Still Alice isn’t a perfect film. It has faults, to be sure. I find that the runtime could be shortened. A few of the character arcs are believable. A few of the story points are cliché. But none of that really matters.

This is Julianne Moore’s film. She controls the screen in perhaps her most captivating roles. She takes viewers on a journey with her as we see Alice slowly deteriorate in front of her family’s eyes. Seeing her in her place of zen, a cabin by the beach with husband John, struggling to remember where the bathroom is. The scene is heartbreaking. There is a difficult and triumphant sequence in which Alice attempts to give a speech on her disease. Her character’s emotional and physical transformations are on full display, and Moore’s nuanced performance carries this film, so much so that the problems I encountered bothered me a lot less.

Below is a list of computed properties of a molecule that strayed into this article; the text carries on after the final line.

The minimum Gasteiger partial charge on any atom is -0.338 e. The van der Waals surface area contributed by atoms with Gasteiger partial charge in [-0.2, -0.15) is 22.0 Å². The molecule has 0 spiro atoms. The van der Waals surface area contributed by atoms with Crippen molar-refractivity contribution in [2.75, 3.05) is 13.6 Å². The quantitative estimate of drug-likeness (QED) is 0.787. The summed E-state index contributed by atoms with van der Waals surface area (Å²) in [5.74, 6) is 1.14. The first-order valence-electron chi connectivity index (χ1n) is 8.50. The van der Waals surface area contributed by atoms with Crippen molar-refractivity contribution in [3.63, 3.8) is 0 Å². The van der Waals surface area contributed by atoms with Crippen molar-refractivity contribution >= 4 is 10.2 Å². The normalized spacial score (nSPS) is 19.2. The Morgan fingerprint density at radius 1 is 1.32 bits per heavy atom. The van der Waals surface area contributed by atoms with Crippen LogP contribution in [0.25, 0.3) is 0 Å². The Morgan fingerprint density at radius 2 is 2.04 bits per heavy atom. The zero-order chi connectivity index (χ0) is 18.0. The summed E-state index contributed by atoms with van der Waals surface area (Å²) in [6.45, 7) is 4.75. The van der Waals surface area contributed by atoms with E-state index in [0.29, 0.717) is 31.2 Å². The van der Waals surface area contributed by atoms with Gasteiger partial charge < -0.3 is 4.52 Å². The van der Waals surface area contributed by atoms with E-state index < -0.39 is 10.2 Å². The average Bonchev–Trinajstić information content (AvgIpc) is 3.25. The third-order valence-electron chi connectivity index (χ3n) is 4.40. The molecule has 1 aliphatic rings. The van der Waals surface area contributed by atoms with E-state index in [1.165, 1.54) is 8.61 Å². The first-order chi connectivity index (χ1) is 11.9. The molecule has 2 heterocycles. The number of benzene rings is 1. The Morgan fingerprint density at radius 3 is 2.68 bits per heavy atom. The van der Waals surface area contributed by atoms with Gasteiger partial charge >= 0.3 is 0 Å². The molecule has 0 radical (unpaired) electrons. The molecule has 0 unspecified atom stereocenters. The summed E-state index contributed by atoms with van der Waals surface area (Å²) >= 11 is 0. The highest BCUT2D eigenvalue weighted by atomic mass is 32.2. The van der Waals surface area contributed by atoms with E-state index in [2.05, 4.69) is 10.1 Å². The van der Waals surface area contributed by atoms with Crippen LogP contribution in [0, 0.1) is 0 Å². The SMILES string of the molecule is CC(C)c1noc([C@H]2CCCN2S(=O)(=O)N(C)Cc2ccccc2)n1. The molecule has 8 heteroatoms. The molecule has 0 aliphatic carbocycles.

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Still Alice is one of those difficult movies. Like Precious or 12 Years a Slave, it isn’t a film I like to watch. That doesn’t stop it from being an important and challenging piece, moving in its own right. Julianne Moore owns the screen and her statue due to an unparalleled and unstoppable command of the craft.

 

4/5

-Kyle A. Goethe